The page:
Many of us have been part of a department that contained problematic faculty with obvious gender biases against women. If you have been lucky, those faculty members have been in the minority and not in a position of significant influence in the department (i.e. Chair, Dean). Of course, even one sexist person in a position of power over students is problematic. One-on-one sexist communication between faculty and female students can negatively affect students’ performance and mental health. Just as important is the example such faculty present for others in the department. If newer faculty and students see others get away with sexist behavior, it’s more likely to be seen as acceptable and even sanctioned. This perpetuates the problem, and creates departments that have a culture of discrimination. In those departments we can’t just wait for the problem to disappear with time as older faculty retire. Some fields are more likely than others to have individuals and departments with gender bias problems – STEM fields are particularly problematic – but these issues are in no way field specific. Any department that houses a culture of discrimination is less likely to attract, nurture, and graduate female students.
Since I started my faculty position last year I have been mentally cataloging sexist instances (both hostile and benevolent) that I’ve experienced, witnessed, or heard about secondhand. As a mentor and role model I see part of my job as doing what I can to make my college a place where women are treated equally and fairly. I have been brainstorming with colleagues how to push back against a culture of discrimination present in one particular department. It has been challenging to think of meaningful steps that we as untenured women faculty in male-dominated departments could achieve to make a difference in our students’ lives.
In the process of brainstorming and talking with other professors, HR, and other people in academia, we’ve talked about some ways forward in changing departmental culture.
- Encouraging women who have experienced specific, actionable instances of sexual discrimination or harassment to come forward. Administrators can’t act on hearsay. Of course, the issue with this is that ultimately there may be a ‘trial’, which can be stressful and embarrassing for the student. This can be a particularly large problem when a student needs letters of recommendation from other faculty in the department or from committees. Most students prefer to just get through the class or program and move on with their lives.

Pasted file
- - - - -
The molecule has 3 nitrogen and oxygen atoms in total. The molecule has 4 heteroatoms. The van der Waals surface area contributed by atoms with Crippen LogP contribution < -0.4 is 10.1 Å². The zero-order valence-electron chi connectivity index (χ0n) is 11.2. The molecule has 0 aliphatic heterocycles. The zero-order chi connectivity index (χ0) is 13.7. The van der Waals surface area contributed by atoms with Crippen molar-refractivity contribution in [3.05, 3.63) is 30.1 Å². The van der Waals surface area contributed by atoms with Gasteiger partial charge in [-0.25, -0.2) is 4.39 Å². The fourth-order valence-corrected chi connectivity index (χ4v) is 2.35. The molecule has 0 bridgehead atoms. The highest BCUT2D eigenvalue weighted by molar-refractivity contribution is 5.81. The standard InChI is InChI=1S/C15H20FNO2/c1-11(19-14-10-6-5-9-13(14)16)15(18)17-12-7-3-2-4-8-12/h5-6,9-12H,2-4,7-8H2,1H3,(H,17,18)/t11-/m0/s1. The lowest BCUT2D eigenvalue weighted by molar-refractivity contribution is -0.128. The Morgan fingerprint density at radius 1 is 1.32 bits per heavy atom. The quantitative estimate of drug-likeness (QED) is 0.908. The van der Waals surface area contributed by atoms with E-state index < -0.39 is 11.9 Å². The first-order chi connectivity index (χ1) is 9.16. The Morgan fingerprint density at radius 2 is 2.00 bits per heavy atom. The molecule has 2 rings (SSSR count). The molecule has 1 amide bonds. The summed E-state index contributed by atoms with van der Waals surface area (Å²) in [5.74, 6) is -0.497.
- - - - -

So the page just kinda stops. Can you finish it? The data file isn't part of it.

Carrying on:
- Developing a portfolio of evidence that there is a problem. We are working with human resources to develop anonymous surveys that would allow us to quantify the extent of the problem. One problem with this strategy is if we don’t get a high response rate it will be quite easy for the naysayers to say that the survey takers don’t speak for most of the students. We’ve also thought about having recent alumni file letters of complaint after they have successfully moved on to a job or graduate school.
- Requiring sexual harassment/discrimination training. Our institution has no discrimination or harassment training, whereas my previous academic institutions have required yearly online lessons. I’m not sure these do much good, but perhaps they are better than nothing?
- Developing professional development opportunities. We are planning to organize lectures and workshops to engage faculty in a discussion about these issues. With the support of the Dean, who can suggest attendance by all faculty, perhaps we can even reach those who most need to be thinking about these issues, rather than just preaching to the choir.
In the interim, how can we work within or around problem departments or individuals? We’ve thought about reducing the likelihood that problem faculty interact with the most vulnerable students (freshman and sophomores) or are the primary advisor for female students. Of course, this is basically a reward for bad behavior – not having to teach introductory classes and not having to advise students. At a more personal level as advisors we can gently nudge students away from problem sections or classes whenever possible.
Another critical piece of the puzzle is to provide a safe space for students to talk about discrimination and harassment they have experienced on campus. When I arrived at my institution, the first thing I looked for was a local chapter of one of the groups focused on issues of women in academia, such as the American Association of University Women or the Association for Women in Science. I had a positive experience in one such group in graduate school, and I highly recommend them for students and faculty that would like to talk about issues they’ve experienced. They can also provide a great place to brainstorm potential solutions. Our institution had nothing of the sort, so we have been developing one of our own, starting by organizing some informal meetings to see if there is a need and interest. I’ll write about the complexities, successes, and pitfalls of that process in a future post.
I’d like to hear from all of you – what are some solutions or work-abounds for problem individuals or departments? How do we best support students and peers that have experienced harassment or discrimination at our academic institutions?